Ars Minerva presents The Amazons in the Fortunate Isles

I am honored to be dancing in a never before seen baroque opera from 1679 entitled “The Amazons in the Fortunate Isles,” with a new opera company called Ars Minerva. I will be working under the choreographic direction of Muriel Maffre, former principal dancer of the San Francisco Ballet. This is my operatic debut and I could not be more thrilled to work with such an esteemed and respectable cast of artists!

Performances are May 21st and 22nd at the Marines Memorial Theater in San Francisco. Type in the code SINGERS in order to receive a 30% discount on orchestra seats.

See you there!

Ars Minerva The Amazons

New Year Reflections

2015 burned bright for me. It burned away old patterns and beliefs, biases, and illusions of separation. It burned away guilt and shame and fortified self love and generosity above all. All of this, the stuff of transformation, came from relationships with some of the most amazing people I have ever met. So thank you Mike Shine, Rossi Lamont Walter, Shyrine Ziadeh, Jonathan Konsh, Mate Moray, Eric Shuman, Liliana Carrizo, Marina Hotchkiss, Bob Feder, David Feder, Cindy Feder, Mark Janes, The Fulbright Program, Gay Lynch, Deborah Friedes Galili, and everyone I danced with this year, for helping me to become more of who I am. 

My hope for 2016 is that we can all give ourselves a pat on the back more often and thank ourselves for everything it takes to be an imperfect human on this planet. I hope we can all learn from our mistakes and keep on creating a world we love that loves us back. Cheers to a new year of self assurance and shameless creativity! Whoop!

“One must still have chaos in oneself to be able to give birth to a dancing star.” – Friedrich Nietzsche

“Insanity is doing the same thing over and over again and expecting different results.” – Albert Einstein


A Very Special Day.

DSC_7343WDSC_6777W DSC_7372WDays like today are rare and sacred and it is one that I will never forget. My experience of today shed light on a painful and confusing journey that has been my Fulbright experience and allowed me to see why it was all worth it. I came to Israel on a dream, a dream to dance and learn Gaga, a dream that took me four years to accomplish. Dreams are as elusive as dance. They surprise and attack you, and through the discovery of following their lead, you ultimately build faith in your personal pursuit of truth. The reality of my dream to come to Israel has been nothing like the dream I set out to achieve. And somehow, it has been everything that I needed. Success is a funny character and I measure myself all the time. This year my successes take the form of abstract renderings of the very things that I have failed to do. I came to Israel in hopes of redeeming a missed opportunity to become a certified Gaga teacher in 2011. I did not succeed in obtaining certification, but the redemption happened nonetheless. Today I lead the students of the Steps Dance School of Movement and the Performing Arts through a demo-lecture showcasing GYROKINESIS exercises, pointe exercises, and contemporary rep on pointe, all of which were quite new for the students. And where did this demo-lecture take place? In the Batsheva Dance Company Studio Varda, the very place that my dream was first born. Needless to say, the completion of this dream cycle is profound for me. I left tonight’s demo-lecture with a gift which consisted of a box filled with tiny boxes containing love notes to dance and to me from each of my students. When they presented this gift to me at the end of the performance it was a total surprise. They were speaking in Hebrew and I wasn’t even aware that I was being honored until one of my students nudged me to look across the room. I couldn’t believe it. I smiled and cried as I gave every single one of these twenty-five sweaty post-performance dancers a true hug of gratitude. They helped me complete this abstract messy dream. They helped bring my experience full circle. Their love of dance, their love of learning, their enthusiasm and kindness, redeemed my struggle, and in this moment I felt whole again. It was truly beautiful, ballet in batsheva. And it was mine.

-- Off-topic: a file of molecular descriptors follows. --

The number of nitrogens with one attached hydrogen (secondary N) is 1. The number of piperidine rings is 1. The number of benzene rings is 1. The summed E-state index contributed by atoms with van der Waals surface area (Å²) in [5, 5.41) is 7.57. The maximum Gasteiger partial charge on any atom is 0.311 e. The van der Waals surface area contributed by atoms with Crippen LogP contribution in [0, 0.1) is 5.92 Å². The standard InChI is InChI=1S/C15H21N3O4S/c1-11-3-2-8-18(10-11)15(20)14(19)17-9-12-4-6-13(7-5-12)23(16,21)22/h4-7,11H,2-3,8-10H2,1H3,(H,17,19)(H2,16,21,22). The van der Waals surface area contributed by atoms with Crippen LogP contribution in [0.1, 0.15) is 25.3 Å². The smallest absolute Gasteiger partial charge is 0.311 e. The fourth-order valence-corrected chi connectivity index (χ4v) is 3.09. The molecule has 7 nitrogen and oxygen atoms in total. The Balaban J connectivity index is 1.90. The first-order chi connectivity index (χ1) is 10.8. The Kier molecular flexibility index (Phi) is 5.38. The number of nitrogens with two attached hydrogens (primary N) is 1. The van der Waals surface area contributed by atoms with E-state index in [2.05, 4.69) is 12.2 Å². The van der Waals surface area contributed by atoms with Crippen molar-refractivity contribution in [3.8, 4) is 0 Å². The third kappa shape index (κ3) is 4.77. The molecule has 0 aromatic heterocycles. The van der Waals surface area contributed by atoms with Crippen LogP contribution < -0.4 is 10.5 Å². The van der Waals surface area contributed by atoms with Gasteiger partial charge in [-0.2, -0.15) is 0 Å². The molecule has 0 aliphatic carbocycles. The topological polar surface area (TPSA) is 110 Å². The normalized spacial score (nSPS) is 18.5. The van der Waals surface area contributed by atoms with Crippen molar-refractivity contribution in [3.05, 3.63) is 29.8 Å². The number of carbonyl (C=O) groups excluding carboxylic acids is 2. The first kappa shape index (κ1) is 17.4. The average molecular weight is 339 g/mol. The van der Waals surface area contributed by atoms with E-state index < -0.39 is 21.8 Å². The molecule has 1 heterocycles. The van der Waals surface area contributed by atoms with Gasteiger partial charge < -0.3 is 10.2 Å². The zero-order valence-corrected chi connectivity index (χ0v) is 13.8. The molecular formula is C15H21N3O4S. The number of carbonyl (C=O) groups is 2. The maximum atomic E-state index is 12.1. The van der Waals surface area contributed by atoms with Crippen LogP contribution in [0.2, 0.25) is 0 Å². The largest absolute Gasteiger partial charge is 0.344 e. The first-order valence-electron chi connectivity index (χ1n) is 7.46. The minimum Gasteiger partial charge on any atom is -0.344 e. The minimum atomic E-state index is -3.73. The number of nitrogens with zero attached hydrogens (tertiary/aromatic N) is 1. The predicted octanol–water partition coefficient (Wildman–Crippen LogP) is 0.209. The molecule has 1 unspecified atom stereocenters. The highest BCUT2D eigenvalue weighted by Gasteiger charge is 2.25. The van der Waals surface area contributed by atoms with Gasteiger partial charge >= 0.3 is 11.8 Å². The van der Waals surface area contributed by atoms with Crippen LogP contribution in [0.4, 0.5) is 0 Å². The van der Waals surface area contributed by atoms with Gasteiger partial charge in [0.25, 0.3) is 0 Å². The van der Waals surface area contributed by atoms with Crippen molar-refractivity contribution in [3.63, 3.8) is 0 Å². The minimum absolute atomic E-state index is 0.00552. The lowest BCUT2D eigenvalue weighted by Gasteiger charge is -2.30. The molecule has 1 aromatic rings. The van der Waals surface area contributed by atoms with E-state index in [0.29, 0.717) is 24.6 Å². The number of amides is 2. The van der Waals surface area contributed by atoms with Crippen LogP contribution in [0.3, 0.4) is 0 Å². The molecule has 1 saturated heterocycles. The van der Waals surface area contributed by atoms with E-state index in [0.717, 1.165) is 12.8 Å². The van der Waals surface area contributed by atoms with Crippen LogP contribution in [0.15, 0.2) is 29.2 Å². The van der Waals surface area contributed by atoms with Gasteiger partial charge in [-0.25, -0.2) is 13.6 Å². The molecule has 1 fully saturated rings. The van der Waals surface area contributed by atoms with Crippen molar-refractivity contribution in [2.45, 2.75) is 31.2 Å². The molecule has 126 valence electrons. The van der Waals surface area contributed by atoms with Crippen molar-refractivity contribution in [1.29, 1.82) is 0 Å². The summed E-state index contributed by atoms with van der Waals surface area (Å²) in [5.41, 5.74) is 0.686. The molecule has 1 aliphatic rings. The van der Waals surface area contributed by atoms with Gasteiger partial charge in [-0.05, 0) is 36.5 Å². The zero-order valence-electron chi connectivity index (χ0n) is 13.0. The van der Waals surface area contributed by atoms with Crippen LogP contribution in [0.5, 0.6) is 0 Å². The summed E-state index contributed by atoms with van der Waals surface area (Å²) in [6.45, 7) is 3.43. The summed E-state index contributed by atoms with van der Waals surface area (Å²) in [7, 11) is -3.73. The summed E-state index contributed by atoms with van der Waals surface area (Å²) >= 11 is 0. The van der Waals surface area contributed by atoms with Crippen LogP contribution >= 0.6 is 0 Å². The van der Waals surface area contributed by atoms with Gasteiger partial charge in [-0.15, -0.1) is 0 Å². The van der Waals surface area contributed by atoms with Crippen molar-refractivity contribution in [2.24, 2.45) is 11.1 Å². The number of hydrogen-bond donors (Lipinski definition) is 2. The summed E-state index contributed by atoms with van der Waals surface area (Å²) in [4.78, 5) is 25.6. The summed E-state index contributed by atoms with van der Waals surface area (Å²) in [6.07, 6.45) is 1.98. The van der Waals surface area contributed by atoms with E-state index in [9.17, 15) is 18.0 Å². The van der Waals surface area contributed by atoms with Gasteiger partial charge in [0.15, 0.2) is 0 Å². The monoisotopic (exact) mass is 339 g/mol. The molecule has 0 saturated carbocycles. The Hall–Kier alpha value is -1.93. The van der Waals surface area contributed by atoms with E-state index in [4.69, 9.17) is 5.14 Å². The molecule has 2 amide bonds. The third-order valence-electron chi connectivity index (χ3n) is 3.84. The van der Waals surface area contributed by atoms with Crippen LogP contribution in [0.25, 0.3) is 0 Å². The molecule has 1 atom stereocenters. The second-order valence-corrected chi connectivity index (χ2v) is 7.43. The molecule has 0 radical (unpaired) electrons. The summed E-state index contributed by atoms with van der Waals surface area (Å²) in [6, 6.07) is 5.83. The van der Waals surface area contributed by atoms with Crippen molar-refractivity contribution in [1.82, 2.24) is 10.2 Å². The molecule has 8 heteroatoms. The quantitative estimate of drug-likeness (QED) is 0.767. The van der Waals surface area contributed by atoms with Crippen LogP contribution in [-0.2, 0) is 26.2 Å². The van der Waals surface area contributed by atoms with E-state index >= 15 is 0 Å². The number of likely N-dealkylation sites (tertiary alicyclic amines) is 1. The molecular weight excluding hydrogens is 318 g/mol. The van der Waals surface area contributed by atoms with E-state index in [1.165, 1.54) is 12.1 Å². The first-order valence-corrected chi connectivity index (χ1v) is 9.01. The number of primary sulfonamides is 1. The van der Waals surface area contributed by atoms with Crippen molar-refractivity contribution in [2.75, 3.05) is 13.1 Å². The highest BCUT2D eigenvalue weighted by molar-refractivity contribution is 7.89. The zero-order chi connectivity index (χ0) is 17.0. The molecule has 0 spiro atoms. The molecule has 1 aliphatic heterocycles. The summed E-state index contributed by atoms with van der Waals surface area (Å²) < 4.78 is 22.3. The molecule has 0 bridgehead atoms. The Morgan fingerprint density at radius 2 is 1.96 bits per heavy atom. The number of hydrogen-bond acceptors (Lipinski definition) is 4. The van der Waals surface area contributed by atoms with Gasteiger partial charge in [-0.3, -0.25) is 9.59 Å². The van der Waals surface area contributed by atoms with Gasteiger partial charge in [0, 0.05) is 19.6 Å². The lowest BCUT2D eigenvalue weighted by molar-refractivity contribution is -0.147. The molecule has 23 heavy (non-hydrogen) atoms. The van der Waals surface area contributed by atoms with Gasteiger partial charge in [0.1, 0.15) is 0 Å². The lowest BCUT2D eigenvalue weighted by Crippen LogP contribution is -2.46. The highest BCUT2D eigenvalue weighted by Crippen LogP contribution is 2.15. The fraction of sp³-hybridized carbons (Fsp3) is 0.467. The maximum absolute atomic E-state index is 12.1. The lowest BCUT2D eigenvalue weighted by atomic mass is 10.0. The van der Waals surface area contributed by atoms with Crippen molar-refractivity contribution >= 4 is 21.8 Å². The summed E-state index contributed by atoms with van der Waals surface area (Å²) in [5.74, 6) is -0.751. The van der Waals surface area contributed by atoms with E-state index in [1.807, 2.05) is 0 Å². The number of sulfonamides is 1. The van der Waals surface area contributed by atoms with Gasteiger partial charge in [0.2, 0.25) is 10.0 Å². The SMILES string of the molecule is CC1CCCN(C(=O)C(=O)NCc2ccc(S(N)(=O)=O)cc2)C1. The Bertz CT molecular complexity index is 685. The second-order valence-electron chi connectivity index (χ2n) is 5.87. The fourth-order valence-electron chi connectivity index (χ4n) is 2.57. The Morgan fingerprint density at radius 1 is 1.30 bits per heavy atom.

For Eric

I am going to miss my Fulbright friends so much. This post is a tribute to the one and only Eric Shuman, the man with the plan, who always has his google maps ready leading the way, first on the dance floor, smart and willing to educate you on all things politics and international relations, with the HUGEST heart of any person I have ever met, who knows how to rub two pennies together and make a party, who first brought me to the West Bank and opened my eyes to the Palestinian people, who helped me with translations for my project, who’s floor mattress I could always crash on, who is going to do a Master’s program entirely in Hebrew… Eric, I will never ever ever forget our fun times together. You were there for many of the highlights of my Fulbright experience. I cannot thank you enough. Fulbright friends forever. Best of luck for another miserly, intellectual, and celebratory year in the Middle East. The drip is real. With all my love, Casey